The trauma of this large move was soon dispelled by the magic that was Montreal in the 60’s. Expo 67 was on the horizon; the city was clean, modern, progressive and full of a spirit that was (and still is) unlike anyplace else on this earth.
Paul thrived on this city. He embraced its differences. It gave him newfound insight for his talent and artistry. His show, “Paul Reid’s Wonderful World of Music”, was an instant rating success. He became well known on and off the air. I remember one of his colleagues said, “Paul Reid owns this city.”
It is here that the last child, Michelle was born. Dad was so tickled by her arrival he played the Beatles song “Michelle” 10 times in a row. His listeners loved it. The switchboard lit up and Montreal was in love with this hopeless romantic with the deep voice and sentimental values.
Paul soon was in great demand for radio and television spots. The National Film Board of Canada hired him to voice many documentaries. He even was persuaded to do an on camera TV spot for the Royal Bank of Canada. He played a bank manager and I remember he was nervous for a week before the gig.
An American documentary house, Wolper Films, wooed him to be the “Voice of Wolper.” It meant moving the family to California and Paul would not do it to his family. He politely declined the offer.
Paul was at the zenith of his career. He could do no wrong and the city embraced his talents.
It is here that his legendary Christmas show took on its form. He had always done something special at Christmas but in Montreal the show took on a life of its own and became his most popular piece ever.
He became the Announcer Representative for CJAD and a father confessor for anyone who worked in the industry in Montreal. He had large shoulders to cry on and was a great listener. He would go to bat for people and lobby for raises or fairness and change. But when it came to himself he would humbly say, “just give me what you think is fair.”
That Paul was a man of the people was never in doubt. He had the common touch. He became a consummate interviewer. He met and talked on air with all manner of famous people, politicians, actors, singers and the like but one of his most memorable evenings was when he had to take a cab to work when his car was in the shop. He talked to the cabbie for the 20 minutes it took to get to the station and then had the driver come on the air with him so that Montreal could hear first hand what the life of a cabbie was like in Montreal. They yakked for the whole show in between songs and it made a memorable piece of radio.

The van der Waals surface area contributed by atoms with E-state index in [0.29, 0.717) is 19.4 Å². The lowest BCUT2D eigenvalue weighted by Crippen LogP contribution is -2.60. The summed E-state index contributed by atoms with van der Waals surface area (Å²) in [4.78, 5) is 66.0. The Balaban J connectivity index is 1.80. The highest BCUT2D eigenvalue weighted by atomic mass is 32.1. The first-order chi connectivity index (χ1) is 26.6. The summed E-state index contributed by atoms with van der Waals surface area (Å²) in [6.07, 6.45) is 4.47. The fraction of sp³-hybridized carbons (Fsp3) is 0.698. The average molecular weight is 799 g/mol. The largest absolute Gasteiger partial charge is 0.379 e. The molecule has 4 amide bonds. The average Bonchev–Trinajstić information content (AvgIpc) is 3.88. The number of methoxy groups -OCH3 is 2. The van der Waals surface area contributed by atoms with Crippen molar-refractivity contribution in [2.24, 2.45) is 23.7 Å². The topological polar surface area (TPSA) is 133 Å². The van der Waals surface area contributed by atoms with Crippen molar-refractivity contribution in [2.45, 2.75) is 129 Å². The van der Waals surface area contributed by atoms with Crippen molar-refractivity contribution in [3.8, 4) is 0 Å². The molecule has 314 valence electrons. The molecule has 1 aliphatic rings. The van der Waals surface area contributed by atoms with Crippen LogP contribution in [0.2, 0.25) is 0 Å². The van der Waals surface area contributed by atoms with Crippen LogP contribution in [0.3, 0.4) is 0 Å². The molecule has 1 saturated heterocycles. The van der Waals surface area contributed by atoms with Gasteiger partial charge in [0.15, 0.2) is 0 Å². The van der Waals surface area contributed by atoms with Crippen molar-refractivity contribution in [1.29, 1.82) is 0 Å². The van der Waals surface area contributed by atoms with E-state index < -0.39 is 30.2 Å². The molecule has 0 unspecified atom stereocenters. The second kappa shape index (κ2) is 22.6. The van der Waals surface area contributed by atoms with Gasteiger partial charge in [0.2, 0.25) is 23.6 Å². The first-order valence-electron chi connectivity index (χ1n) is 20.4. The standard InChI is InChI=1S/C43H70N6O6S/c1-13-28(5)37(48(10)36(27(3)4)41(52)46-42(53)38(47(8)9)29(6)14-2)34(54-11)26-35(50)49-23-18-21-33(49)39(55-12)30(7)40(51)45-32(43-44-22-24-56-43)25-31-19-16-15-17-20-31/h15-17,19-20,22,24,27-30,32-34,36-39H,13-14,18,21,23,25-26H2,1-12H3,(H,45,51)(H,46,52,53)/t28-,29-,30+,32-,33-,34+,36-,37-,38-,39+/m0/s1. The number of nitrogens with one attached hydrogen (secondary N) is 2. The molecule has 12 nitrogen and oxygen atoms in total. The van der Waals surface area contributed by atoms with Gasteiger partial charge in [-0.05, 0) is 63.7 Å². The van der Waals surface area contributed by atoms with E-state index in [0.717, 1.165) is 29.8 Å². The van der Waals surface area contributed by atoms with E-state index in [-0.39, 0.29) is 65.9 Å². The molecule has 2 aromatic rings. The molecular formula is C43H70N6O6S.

Reid’s former co-worker and newscaster, Tom Armour, described the magic of a Paul Reid show:
“The really wonderful thing about working with him is that you had no idea what was going to happen next on the show. Monday to Friday it was usually music and then later poetry and romantic music late at night, but there was no guarantee that was every night. I mean Gordon Lightfoot might come in one night and they’d sit and laugh for three hours, Tony Bennett one night. Anyone who came to town, if he could get them in for an interview; a lot of sports personalities, Paul loved sports. A program that was designed with music and poetry in mind all of a sudden would be tossed aside you know while Bernie Faloney the quarterback would come in and talk football strategy for two and a half hours. But people didn’t seem to drift away from that. From English Radio in Quebec “
From Mountain to the City”: A Brief History of CJAD by Melanie Fishbane and Mary Vipond
When the Montreal Expo baseball franchise came to town they had nobody to broadcast their games. They approached CJAD and offered them money in order to get on the air. This meant several nights a week in season. Mac McCurdy said he would have to ask Paul before deciding. Dad wondered out loud what it would do to his audience. As a testament to what Mac thought of Paul and his art, he turned the Expos down and they went across town to CFCF.
In 1968 he recorded his first album of poetry entitled “A Letter To My Love”. It was an immediate success and led to other recordings such as “The Snow Goose”.
While in Montreal he was invited to be a part of a press junket that spent three weeks in Africa with a brief stay ion Italy. Dad was always an adventurer but this would mean a lot of air flights. He was petrified of flying and was due to have 23 flights in 21 days. It is safe to say he consumed a lot of Scotch along the way.